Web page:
The Chemours chemical company blamed for polluting water supplies in southwestern Cumberland County, the Cape Fear River and points south into Wilmington today filed legal action against the U.S. Environmental Protection Agency and its health advisory data released in late June.
In June, Chemours hinted it was considering legal action after EPA and North Carolina released new health advisories for private drinking water wells in the Gray’s Creek Community. Those advisories upgraded what EPA believed were dangers to the public exposed to chemical compounds that leached into local area wells.
Chemours Fayetteville Works is located along the Cumberland/Bladen County line and was previously known as DuPont.
Today, the Chemour Company petitioned the U.S. Court of Appeals for the Third Circuit for a review of the June 15 EPA health advisory for hexafluoropropylene oxide dimer acid (HFPO-DA) and its ammonium salt.
In a recent statement, Chemours states that it supports government regulation “that is grounded in best available science and follows the law.” It claims that the health advisory issued by EPA in June fails to follow science or the law.
“When an agency misuses its authority to promulgate a health advisory that is scientifically unsound, in a manner contrary to the agency’s own processes and standards, we have an obligation to challenge it, administratively and in the courts,” according to the statement.
Chemours argues that nationally recognized toxicologists and other scientists evaluated the EPA’s analysis and determined it “fundamentally flawed.” Chemours also contends that EPA knew its data was flawed, ignored relevant data and used “grossly” incorrect and “overstated” exposure assumptions in determining GenX levels.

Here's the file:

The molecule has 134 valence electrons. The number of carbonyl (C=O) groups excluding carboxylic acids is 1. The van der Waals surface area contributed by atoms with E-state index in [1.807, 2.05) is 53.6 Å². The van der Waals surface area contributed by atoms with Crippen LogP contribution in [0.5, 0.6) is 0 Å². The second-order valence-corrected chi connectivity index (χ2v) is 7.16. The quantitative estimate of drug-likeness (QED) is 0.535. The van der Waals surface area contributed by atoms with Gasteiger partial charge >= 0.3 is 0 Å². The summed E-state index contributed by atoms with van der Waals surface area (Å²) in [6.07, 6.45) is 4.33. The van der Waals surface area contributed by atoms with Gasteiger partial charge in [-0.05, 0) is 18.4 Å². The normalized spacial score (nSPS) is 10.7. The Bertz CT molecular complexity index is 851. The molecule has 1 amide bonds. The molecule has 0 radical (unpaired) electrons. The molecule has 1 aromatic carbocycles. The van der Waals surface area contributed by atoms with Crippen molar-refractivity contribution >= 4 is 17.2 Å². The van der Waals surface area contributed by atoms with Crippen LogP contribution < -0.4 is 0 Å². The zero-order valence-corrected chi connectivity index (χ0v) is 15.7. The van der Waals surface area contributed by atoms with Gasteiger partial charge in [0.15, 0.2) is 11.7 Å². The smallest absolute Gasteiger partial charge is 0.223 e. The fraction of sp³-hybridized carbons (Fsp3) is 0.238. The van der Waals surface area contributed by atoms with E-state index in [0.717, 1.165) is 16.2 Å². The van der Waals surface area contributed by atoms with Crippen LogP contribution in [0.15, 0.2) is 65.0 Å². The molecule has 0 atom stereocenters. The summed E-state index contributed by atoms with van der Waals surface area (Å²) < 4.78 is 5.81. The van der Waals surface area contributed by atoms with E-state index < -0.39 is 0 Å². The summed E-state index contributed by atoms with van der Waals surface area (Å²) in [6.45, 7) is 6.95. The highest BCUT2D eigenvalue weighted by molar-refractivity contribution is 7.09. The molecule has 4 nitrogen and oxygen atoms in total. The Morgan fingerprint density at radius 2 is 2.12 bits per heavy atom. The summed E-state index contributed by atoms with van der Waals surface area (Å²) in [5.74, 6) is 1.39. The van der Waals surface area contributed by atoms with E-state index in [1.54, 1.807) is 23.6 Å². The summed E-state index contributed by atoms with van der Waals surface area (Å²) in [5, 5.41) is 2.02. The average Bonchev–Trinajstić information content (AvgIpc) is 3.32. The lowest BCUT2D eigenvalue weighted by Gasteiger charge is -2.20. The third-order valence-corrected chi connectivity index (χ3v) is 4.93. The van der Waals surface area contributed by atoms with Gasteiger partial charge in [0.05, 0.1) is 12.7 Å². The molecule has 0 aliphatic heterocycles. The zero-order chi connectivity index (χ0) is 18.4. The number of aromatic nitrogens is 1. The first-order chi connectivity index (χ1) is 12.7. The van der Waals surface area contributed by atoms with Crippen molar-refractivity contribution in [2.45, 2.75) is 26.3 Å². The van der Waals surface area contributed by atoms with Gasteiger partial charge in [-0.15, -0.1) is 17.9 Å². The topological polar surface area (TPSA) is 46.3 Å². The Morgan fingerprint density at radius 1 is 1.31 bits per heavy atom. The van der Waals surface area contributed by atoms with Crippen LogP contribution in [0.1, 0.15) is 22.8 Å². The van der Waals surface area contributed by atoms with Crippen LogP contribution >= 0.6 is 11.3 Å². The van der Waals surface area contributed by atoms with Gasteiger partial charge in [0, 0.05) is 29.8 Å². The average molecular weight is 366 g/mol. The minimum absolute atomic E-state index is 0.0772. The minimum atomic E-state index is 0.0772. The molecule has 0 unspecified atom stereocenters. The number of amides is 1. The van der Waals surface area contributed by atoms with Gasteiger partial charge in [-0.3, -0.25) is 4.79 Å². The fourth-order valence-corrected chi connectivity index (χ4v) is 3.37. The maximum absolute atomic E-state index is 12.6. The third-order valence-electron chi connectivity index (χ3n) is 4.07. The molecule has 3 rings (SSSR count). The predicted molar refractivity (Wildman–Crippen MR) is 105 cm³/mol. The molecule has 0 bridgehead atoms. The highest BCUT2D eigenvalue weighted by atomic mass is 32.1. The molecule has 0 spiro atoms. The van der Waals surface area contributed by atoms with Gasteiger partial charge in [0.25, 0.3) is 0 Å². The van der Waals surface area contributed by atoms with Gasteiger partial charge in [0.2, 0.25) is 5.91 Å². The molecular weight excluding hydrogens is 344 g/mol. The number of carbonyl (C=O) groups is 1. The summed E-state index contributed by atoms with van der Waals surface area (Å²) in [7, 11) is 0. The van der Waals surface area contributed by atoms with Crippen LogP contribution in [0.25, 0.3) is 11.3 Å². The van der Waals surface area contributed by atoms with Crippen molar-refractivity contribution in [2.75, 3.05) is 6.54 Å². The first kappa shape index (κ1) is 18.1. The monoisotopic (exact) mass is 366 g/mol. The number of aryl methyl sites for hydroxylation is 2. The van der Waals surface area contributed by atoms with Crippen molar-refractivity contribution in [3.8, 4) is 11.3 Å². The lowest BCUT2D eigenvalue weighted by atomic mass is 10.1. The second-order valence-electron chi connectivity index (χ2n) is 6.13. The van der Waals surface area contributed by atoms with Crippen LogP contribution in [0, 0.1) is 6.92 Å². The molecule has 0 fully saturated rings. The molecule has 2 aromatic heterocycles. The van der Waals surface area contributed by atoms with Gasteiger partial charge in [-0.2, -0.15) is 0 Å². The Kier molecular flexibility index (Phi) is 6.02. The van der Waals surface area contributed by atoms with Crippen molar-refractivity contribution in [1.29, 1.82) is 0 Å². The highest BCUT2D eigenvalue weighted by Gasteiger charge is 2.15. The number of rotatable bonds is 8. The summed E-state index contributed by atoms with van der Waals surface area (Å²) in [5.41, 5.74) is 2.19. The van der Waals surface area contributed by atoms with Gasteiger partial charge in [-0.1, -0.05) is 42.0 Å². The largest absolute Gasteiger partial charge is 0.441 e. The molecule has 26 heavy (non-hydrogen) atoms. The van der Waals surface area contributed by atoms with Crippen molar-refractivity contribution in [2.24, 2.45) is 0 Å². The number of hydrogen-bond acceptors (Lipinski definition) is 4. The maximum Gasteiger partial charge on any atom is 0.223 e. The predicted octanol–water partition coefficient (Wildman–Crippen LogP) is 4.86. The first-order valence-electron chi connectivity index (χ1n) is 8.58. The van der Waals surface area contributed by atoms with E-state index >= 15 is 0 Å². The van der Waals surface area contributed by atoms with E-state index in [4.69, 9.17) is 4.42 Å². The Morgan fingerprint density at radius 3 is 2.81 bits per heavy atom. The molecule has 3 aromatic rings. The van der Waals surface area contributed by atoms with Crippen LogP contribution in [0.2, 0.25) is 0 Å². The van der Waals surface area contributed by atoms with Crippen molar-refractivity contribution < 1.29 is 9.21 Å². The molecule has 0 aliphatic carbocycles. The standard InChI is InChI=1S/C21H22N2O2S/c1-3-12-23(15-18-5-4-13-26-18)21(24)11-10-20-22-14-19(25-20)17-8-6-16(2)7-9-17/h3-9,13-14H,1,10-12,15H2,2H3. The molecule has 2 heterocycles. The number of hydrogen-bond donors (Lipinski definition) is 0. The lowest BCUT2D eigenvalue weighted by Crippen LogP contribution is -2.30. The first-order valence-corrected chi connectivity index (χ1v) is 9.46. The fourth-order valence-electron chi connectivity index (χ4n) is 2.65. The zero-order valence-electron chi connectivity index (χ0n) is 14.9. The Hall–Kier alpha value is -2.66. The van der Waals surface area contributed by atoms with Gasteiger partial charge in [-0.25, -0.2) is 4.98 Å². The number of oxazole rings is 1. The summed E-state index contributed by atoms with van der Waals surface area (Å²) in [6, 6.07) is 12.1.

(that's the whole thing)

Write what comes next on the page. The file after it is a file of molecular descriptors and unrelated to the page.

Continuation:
Hexafluoropropylene oxide (HFPO) dimer acid and its ammonium salt are compounds used in manufacturing and referred to by their trade name GenX. Chemours states that its parent company DuPont sought EPA approval to use GenX under the Toxic Substance Control Act and was given the go-ahead by the EPA in January 2009.
In its June 15 health advisory, the EPA dramatically changed the minimum levels of GenX in drinking water from 140 parts per trillion (ppt) to 10 parts per trillion. The new minimum ppt replaces the state’s provisional safe drinking water goal for GenX, established in 2018.
The EPA’s final health advisory for GenX affects a current consent order requiring Chemour to provide whole house filtration or connection to public water for any private drinking well that tests above the new health advisory ppt.
The North Carolina Department of Environmental Quality already directed Chemour to revise its drinking water compliance requirements by considering the 10 ppt for GenX. According to the state, the newly released lower GenX ppt levels will make about 1,700 more private wells eligible for whole house filtration systems.
The concern of GenX contamination of private water wells in area communities is prevalent among County leaders and staff. So far, well water contamination has ranged 10 miles south and 25 miles north of the plant.
The EPA had also listed interim health advisory levels for several other PFAS chemicals: PFOS at .004 ppt and PFOA at.02 ppt. A third chemical, PFBS, did not have significant concentrations in samples taken to date in North Carolina.
The NCDEQ scheduled an in-person community information meeting on Tuesday, July 26, at the Crown Theater. Registration is open at 5:30 p.m., and the meeting starts at 6.
The intent of the meeting is to share information and answer questions about how the EPA’s newly revised lower health advisory for GenX affects drinking water well sampling in Cumberland, Bladen, Sampson and Robeson counties.